Grandma continued, “It was a few weeks before they docked in Cuba. My mother used to say that at that time, Cuba was a beautiful place.”
She pulled out an album, and after flipping through a few pages, she pulled out a drawing. “She loved drawing, and she drew this after being settled in the U.S.”
Grandma handed me the drawing, and I stared at it in awe. I loved it. It was a two-point perspective drawing of a large, palace-like building. It was so intricate a detailed. It like I was staring at a photograph of the building. I could never draw like that.
“Wow,” I breathed.
“Do you like it?” Grandma asked.
I nodded, “It’s beautiful. Can I take it to school for my project?”
Grandma nodded, “Just keep it safe.”
I smiled. I wanted to show this picture to Violet.
Grandma continued to tell me about her Mom, and how after Cuba, they were in Miami, and eventually, ended up in Holmdale, where she was born.
I liked hearing these stories. It made me sort of understand why Corinne was so obsessed with cultural stories like this.
“What’d you think?” Mom asked me, driving home from Grandma’s house that afternoon.
“It was amazing,” I said. “I can’t wait to tell Corinne about it when we get home.”
Mom smiled, “I’m glad you liked it. I know this is normally Corinne’s thing.”
I nodded, “Yeah. I really liked it anyway.”
We kept driving a little longer in silence. I liked silent car rides. I never felt bored on them or anything. I just loved watching everything pass by in the windows.
Mom broke the silence, “So, tell me about Violet.”
That startled me. “What about her? She comes over almost every day to hang out with Corinne. She’s Corinne’s best friend, not mine.”
“I mean, tell me about her through your eyes. Your father and I know very well that you have a crush on her. We were eighth-graders with middle-school crushes at some point too.” Mom said.
I believed it. I know a lot of people have a hard time thinking about their parents as kids, but Mom and Dad talked about their childhood so much, that it felt like a book or a movie, playing out in my head when I thought about it.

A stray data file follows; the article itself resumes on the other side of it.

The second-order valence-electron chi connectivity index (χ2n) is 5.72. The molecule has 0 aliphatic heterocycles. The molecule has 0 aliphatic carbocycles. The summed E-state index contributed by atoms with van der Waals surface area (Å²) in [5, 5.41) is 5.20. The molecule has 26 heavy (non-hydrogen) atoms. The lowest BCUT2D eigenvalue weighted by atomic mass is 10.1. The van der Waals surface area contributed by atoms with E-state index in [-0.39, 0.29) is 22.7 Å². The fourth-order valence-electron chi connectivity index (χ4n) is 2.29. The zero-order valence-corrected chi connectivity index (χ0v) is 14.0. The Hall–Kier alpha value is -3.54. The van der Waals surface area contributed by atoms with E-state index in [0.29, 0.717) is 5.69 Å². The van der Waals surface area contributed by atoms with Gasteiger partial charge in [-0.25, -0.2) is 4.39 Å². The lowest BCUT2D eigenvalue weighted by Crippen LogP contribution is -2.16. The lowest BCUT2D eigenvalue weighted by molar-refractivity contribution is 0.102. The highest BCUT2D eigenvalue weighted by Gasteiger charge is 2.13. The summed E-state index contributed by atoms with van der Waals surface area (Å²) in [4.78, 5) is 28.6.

For one of Mom and Dad’s anniversaries, I painted a picture of Mom, Dad, and Marty as middle schoolers, using the pictures that I found of them. I had labeled it: The Astronomer, the Writer, and the Mathematician (upon Dad’s request after giving it to them).
“Well,” I said. “I don’t know what it is about her. She just- she’s crazy smart in science.”
Mom smiled, “Marty was that way in math. She and Marty make a good team.”
“Tell me more.”
I thought for a moment. “Well, she’s also really nice. Bethany Baker has been being not-so-nice to her at school, and she hasn’t taken any of that out on Corinne or me.”
Mom nodded, “Your sister told me about the Bethany Baker stuff. Poor girl. In eighth grade, Vance Baker and Marty got into a fight.”
“History repeats itself,” I muttered.
“I’m glad she hasn’t been taking it out on you though. I know that wouldn’t be good for you.”
I nodded, “Yeah, it wouldn’t.”
“Speaking of which,” Mom said, putting a hand on my knee. “You’ve been doing really well with the anxiety.”
I looked down at my hands, “Thank you.” I looked up at the road, “I’ve been stressing like crazy over a stupid oral presentation.”
“You’ll do great,” Mom assured me.
“Thanks,” I mumbled.
It didn’t matter how many times someone told me that I’d be fine, I was never fine.
“I’ll just take some of the vitamins that morning,” I told her.
Mom nodded, keeping her eyes on the road.
I really hoped I’d be fine that day.